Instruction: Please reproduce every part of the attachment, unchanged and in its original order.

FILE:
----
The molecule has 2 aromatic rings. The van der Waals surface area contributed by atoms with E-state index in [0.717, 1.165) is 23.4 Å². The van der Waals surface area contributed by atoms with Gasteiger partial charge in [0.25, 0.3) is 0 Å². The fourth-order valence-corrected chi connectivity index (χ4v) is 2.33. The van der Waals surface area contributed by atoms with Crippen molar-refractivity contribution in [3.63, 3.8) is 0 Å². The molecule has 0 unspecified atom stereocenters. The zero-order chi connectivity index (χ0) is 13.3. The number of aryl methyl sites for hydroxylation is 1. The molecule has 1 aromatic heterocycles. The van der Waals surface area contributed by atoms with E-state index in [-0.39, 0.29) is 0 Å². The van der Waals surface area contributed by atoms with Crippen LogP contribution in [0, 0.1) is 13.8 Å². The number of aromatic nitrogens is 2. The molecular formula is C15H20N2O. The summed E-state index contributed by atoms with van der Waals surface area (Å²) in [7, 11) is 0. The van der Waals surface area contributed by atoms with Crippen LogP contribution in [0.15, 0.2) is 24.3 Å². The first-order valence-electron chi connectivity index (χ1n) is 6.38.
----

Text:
The molecule has 2 aromatic rings. The van der Waals surface area contributed by atoms with E-state index in [0.717, 1.165) is 23.4 Å². The van der Waals surface area contributed by atoms with Gasteiger partial charge in [0.25, 0.3) is 0 Å². The fourth-order valence-corrected chi connectivity index (χ4v) is 2.33. The van der Waals surface area contributed by atoms with Crippen molar-refractivity contribution in [3.63, 3.8) is 0 Å². The molecule has 0 unspecified atom stereocenters. The zero-order chi connectivity index (χ0) is 13.3. The number of aryl methyl sites for hydroxylation is 1. The molecule has 1 aromatic heterocycles. The van der Waals surface area contributed by atoms with E-state index in [-0.39, 0.29) is 0 Å². The van der Waals surface area contributed by atoms with Crippen LogP contribution in [0, 0.1) is 13.8 Å². The number of aromatic nitrogens is 2. The molecular formula is C15H20N2O. The summed E-state index contributed by atoms with van der Waals surface area (Å²) in [7, 11) is 0. The van der Waals surface area contributed by atoms with Crippen LogP contribution in [0.15, 0.2) is 24.3 Å². The first-order valence-electron chi connectivity index (χ1n) is 6.38.